This is pretty easy, so let’s dispense with it quickly. For years, the meaning of the 2nd Amendment was a matter of dispute, as was the question whether it applied at all to the states. But those matters have recently been settled. Recent Supreme Court decisions have held that the 2nd Amendment confers an individual right (the contours of which remain largely undefined) to bear arms, and that it applies equally to the states and to the federal government. So if the feds can’t do something, the states can’t either; conversely, if a state can do it, so can the feds. There is therefore no legal reason supporting Brown’s position that gun control should be left to the states.
Consider, first, the policy reasons favoring a uniform federal approach to gun control. The biggest one is the most obvious: guns are small and easy to hide. They are therefore extremely easy to move across state lines. So it stands to reason that states who choose to adopt tough gun control policies might be undermined by nearby states who choose not to.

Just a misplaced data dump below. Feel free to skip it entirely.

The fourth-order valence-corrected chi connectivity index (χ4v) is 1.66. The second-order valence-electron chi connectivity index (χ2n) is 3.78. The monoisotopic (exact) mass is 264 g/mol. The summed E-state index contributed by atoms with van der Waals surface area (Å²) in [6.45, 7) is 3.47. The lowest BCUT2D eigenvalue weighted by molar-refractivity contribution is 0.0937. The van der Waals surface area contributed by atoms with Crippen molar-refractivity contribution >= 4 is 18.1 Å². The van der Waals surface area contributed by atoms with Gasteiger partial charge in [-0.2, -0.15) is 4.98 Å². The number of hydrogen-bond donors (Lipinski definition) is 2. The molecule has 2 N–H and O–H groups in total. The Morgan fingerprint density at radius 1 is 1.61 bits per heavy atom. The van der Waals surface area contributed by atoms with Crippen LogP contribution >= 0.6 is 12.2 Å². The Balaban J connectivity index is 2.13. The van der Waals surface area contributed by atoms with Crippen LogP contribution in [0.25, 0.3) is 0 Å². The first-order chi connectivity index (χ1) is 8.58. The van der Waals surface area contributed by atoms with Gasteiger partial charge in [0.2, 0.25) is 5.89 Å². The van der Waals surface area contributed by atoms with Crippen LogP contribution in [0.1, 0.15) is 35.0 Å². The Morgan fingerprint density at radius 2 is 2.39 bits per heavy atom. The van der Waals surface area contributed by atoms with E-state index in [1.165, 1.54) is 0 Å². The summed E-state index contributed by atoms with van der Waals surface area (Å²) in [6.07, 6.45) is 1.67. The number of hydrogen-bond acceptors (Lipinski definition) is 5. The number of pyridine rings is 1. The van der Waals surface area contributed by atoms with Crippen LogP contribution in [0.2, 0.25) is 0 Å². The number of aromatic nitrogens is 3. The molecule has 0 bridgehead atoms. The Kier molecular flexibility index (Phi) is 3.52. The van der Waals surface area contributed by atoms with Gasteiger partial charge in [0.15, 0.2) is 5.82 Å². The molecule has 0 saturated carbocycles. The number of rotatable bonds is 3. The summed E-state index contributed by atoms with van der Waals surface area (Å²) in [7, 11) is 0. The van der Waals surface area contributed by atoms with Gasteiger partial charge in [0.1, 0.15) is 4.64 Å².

And hey, wouldja look at that? That’s exactly what happens.
18 handguns bought through an illegal straw purchase in Georgia in 2009 are believed to have wound up on the streets of Boston. So far two of the 18 handguns have been recovered by Boston Police officers, but, according to investigators the others are believed to be hidden here…. That the purchase took place in Georgia is not happenstance. According to investigators, most of the guns used in crimes and seized in Boston were originally purchased in the states of Georgia, New Hampshire, Maine, and Vermont, none of which requires full background checks on those who purchase either handguns or rifles, according to the US Bureau of Alcohol, Tobacco, Firearms and Explosives.